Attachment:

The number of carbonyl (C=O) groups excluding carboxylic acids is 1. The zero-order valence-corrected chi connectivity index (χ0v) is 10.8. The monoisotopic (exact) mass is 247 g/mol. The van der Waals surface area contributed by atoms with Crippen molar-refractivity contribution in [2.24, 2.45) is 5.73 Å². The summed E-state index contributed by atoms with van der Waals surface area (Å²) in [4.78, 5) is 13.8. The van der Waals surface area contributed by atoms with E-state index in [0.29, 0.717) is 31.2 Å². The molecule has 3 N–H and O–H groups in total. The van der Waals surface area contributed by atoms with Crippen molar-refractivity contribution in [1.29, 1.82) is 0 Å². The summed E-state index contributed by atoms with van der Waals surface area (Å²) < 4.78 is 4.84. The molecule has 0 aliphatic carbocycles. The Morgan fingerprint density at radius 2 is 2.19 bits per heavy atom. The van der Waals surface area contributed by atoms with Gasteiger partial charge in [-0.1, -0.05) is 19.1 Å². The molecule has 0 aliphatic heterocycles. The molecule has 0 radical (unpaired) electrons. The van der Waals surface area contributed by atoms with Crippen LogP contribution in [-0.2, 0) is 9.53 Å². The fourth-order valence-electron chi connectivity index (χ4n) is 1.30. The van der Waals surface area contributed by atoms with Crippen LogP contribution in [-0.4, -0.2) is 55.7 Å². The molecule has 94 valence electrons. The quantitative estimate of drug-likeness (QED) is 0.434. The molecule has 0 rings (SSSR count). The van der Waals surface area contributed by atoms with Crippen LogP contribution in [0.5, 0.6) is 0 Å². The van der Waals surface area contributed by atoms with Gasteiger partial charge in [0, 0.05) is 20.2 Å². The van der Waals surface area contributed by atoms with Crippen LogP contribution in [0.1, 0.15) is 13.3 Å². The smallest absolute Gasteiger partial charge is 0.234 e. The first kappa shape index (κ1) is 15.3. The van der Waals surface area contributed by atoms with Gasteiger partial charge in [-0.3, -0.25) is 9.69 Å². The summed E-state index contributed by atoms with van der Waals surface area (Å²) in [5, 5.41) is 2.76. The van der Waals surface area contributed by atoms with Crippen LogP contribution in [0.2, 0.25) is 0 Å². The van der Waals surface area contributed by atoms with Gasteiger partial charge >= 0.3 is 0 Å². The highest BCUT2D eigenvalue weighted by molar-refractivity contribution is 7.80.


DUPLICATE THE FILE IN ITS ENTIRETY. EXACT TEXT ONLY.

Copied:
The number of carbonyl (C=O) groups excluding carboxylic acids is 1. The zero-order valence-corrected chi connectivity index (χ0v) is 10.8. The monoisotopic (exact) mass is 247 g/mol. The van der Waals surface area contributed by atoms with Crippen molar-refractivity contribution in [2.24, 2.45) is 5.73 Å². The summed E-state index contributed by atoms with van der Waals surface area (Å²) in [4.78, 5) is 13.8. The van der Waals surface area contributed by atoms with E-state index in [0.29, 0.717) is 31.2 Å². The molecule has 3 N–H and O–H groups in total. The van der Waals surface area contributed by atoms with Crippen molar-refractivity contribution in [1.29, 1.82) is 0 Å². The summed E-state index contributed by atoms with van der Waals surface area (Å²) < 4.78 is 4.84. The molecule has 0 aliphatic carbocycles. The Morgan fingerprint density at radius 2 is 2.19 bits per heavy atom. The van der Waals surface area contributed by atoms with Gasteiger partial charge in [-0.1, -0.05) is 19.1 Å². The molecule has 0 aliphatic heterocycles. The molecule has 0 radical (unpaired) electrons. The van der Waals surface area contributed by atoms with Crippen LogP contribution in [-0.2, 0) is 9.53 Å². The fourth-order valence-electron chi connectivity index (χ4n) is 1.30. The van der Waals surface area contributed by atoms with Crippen LogP contribution in [-0.4, -0.2) is 55.7 Å². The molecule has 94 valence electrons. The quantitative estimate of drug-likeness (QED) is 0.434. The molecule has 0 rings (SSSR count). The van der Waals surface area contributed by atoms with Crippen LogP contribution in [0.5, 0.6) is 0 Å². The van der Waals surface area contributed by atoms with Gasteiger partial charge in [0, 0.05) is 20.2 Å². The van der Waals surface area contributed by atoms with Crippen LogP contribution in [0.1, 0.15) is 13.3 Å². The smallest absolute Gasteiger partial charge is 0.234 e. The first kappa shape index (κ1) is 15.3. The van der Waals surface area contributed by atoms with Gasteiger partial charge in [-0.3, -0.25) is 9.69 Å². The summed E-state index contributed by atoms with van der Waals surface area (Å²) in [5, 5.41) is 2.76. The van der Waals surface area contributed by atoms with Crippen LogP contribution in [0.2, 0.25) is 0 Å². The van der Waals surface area contributed by atoms with Gasteiger partial charge >= 0.3 is 0 Å². The highest BCUT2D eigenvalue weighted by molar-refractivity contribution is 7.80.